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    #1

    In the last few years

    Hello,

    Can you tell me if the expression "in the last few years" must always go with a perfect tense?

    Thank you for you help

  1. bhaisahab's Avatar
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    #2

    Re: In the last few years

    Quote Originally Posted by ratóncolorao View Post
    Hello,

    Can you tell me if the expression "in the last few years" must always go with a perfect tense?

    Thank you for you help
    It's preferable, IMO.

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    #3

    Re: In the last few years

    Thank you for your answer but what does "IMO" mean?

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    #4

    Re: In the last few years

    In my opinion.

    IMHO is also frequently encountered; it means 'in my humble opinion'.

    Rover

  2. Nightmare85's Avatar
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    #5

    Re: In the last few years

    So you think it would be wrong to say:
    Being a construction worker will be hard for me in the last few years because I might be too old for that work then.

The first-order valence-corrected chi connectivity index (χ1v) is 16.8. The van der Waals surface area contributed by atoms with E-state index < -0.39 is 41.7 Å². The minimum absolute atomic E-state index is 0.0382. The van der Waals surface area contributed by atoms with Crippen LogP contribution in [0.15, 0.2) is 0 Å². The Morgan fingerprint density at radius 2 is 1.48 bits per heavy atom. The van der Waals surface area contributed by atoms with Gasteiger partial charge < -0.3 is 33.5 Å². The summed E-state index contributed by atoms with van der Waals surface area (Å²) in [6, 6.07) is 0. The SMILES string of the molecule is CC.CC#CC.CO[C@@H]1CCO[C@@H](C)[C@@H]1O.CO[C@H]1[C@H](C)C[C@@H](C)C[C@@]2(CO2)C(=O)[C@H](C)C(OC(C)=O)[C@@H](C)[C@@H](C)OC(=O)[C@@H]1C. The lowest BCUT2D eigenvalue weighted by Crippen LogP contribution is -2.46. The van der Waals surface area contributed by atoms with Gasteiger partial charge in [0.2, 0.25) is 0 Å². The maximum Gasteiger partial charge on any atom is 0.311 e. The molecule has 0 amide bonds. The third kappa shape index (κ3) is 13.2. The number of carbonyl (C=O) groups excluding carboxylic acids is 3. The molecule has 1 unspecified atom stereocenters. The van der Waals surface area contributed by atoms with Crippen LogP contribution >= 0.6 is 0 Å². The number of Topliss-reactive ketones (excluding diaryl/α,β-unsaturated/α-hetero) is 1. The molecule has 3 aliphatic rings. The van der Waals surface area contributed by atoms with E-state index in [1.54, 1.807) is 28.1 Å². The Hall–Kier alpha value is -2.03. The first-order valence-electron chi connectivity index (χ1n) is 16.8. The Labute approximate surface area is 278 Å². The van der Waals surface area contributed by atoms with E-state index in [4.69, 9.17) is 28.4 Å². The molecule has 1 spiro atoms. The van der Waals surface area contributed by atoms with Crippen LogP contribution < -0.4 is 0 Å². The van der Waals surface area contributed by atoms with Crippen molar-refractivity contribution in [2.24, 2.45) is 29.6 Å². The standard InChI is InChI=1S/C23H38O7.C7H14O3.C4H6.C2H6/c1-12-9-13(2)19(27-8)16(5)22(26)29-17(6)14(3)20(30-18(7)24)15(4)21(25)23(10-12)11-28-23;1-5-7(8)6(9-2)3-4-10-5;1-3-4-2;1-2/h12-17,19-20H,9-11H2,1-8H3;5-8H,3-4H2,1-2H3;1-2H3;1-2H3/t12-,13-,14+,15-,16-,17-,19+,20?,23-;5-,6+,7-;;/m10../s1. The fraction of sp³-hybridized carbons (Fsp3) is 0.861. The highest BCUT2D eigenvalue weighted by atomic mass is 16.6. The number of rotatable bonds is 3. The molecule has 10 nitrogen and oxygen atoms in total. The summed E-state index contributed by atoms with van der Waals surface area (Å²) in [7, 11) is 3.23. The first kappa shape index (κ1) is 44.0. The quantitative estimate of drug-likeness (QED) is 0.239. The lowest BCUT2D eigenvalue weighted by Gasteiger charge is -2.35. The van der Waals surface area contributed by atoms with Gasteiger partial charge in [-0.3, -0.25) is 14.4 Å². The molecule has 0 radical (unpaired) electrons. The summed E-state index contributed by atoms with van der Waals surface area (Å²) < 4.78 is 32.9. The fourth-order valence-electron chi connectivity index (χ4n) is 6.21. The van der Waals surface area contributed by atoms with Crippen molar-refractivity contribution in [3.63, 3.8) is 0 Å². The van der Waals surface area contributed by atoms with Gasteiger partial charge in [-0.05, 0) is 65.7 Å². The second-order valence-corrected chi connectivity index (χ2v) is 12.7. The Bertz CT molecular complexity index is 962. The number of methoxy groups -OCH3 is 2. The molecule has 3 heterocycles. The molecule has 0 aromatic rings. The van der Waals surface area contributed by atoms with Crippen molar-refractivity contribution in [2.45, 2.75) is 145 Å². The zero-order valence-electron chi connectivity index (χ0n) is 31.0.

But it would be correct to say:
    Being a construction worker has been hard for me in the last few years because I am too old for that work.




    Cheers!

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    #6

    Re: In the last few years

    Hi,

    As it has been said, it is preferable to use "in the past few years" with a perfect tense. As far as your sentences are concerned, I'd say that first of all they do not have the same meaning at all. One refers to something which is going to happen while the other one refers to something which happened already.
    Then yes, the second one is correct (even though I'd say "was too old" instead of "am too old"), when the first one is not, IMO.

    Dood.
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    Not a teacher's opinion

  3. Nightmare85's Avatar
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    #7

    Re: In the last few years

    Quote Originally Posted by Dood. View Post
    As far as your sentences are concerned, I'd say that first of all they do not have the same meaning at all. One refers to something which is going to happen while the other one refers to something which happened already.
    I'm fully aware of that.
    Ok, then I won't use "in the last few years" with other tenses than the perfect tense.

    Thanks.

    Cheers!

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